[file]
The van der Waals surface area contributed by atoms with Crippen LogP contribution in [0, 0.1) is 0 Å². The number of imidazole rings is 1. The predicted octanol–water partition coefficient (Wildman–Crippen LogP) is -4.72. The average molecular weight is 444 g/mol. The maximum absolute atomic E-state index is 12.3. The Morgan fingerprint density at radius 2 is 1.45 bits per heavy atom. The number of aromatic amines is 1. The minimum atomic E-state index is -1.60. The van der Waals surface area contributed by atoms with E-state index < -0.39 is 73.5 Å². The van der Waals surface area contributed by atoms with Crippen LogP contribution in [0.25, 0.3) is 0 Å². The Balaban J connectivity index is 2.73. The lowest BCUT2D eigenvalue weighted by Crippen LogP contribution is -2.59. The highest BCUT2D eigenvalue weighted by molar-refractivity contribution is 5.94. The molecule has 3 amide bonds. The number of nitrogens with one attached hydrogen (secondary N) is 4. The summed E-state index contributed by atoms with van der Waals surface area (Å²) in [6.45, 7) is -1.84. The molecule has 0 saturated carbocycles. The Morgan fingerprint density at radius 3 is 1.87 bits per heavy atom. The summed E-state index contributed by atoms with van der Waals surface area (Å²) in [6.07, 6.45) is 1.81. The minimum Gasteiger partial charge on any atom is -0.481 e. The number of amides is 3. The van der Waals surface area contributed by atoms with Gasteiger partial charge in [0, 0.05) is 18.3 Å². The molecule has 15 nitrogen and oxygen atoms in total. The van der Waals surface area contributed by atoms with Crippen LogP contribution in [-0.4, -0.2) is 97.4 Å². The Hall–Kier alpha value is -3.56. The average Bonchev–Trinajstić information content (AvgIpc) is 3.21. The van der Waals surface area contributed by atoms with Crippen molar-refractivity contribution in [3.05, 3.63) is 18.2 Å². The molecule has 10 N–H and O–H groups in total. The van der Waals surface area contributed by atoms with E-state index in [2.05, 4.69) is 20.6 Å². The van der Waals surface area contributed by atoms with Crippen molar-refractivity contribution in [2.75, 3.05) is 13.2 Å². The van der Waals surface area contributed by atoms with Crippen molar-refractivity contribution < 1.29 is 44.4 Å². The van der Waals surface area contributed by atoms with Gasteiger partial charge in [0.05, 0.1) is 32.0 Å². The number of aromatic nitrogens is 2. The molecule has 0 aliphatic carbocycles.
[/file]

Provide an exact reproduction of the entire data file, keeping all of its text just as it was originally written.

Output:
The van der Waals surface area contributed by atoms with Crippen LogP contribution in [0, 0.1) is 0 Å². The number of imidazole rings is 1. The predicted octanol–water partition coefficient (Wildman–Crippen LogP) is -4.72. The average molecular weight is 444 g/mol. The maximum absolute atomic E-state index is 12.3. The Morgan fingerprint density at radius 2 is 1.45 bits per heavy atom. The number of aromatic amines is 1. The minimum atomic E-state index is -1.60. The van der Waals surface area contributed by atoms with E-state index < -0.39 is 73.5 Å². The van der Waals surface area contributed by atoms with Crippen LogP contribution in [0.25, 0.3) is 0 Å². The Balaban J connectivity index is 2.73. The lowest BCUT2D eigenvalue weighted by Crippen LogP contribution is -2.59. The highest BCUT2D eigenvalue weighted by molar-refractivity contribution is 5.94. The molecule has 3 amide bonds. The number of nitrogens with one attached hydrogen (secondary N) is 4. The summed E-state index contributed by atoms with van der Waals surface area (Å²) in [6.45, 7) is -1.84. The molecule has 0 saturated carbocycles. The Morgan fingerprint density at radius 3 is 1.87 bits per heavy atom. The summed E-state index contributed by atoms with van der Waals surface area (Å²) in [6.07, 6.45) is 1.81. The minimum Gasteiger partial charge on any atom is -0.481 e. The number of amides is 3. The van der Waals surface area contributed by atoms with Gasteiger partial charge in [0, 0.05) is 18.3 Å². The molecule has 15 nitrogen and oxygen atoms in total. The van der Waals surface area contributed by atoms with Crippen LogP contribution in [-0.4, -0.2) is 97.4 Å². The Hall–Kier alpha value is -3.56. The average Bonchev–Trinajstić information content (AvgIpc) is 3.21. The van der Waals surface area contributed by atoms with Crippen molar-refractivity contribution in [3.05, 3.63) is 18.2 Å². The molecule has 10 N–H and O–H groups in total. The van der Waals surface area contributed by atoms with E-state index in [2.05, 4.69) is 20.6 Å². The van der Waals surface area contributed by atoms with Crippen molar-refractivity contribution in [2.75, 3.05) is 13.2 Å². The van der Waals surface area contributed by atoms with Crippen molar-refractivity contribution < 1.29 is 44.4 Å². The van der Waals surface area contributed by atoms with Gasteiger partial charge in [0.05, 0.1) is 32.0 Å². The number of aromatic nitrogens is 2. The molecule has 0 aliphatic carbocycles.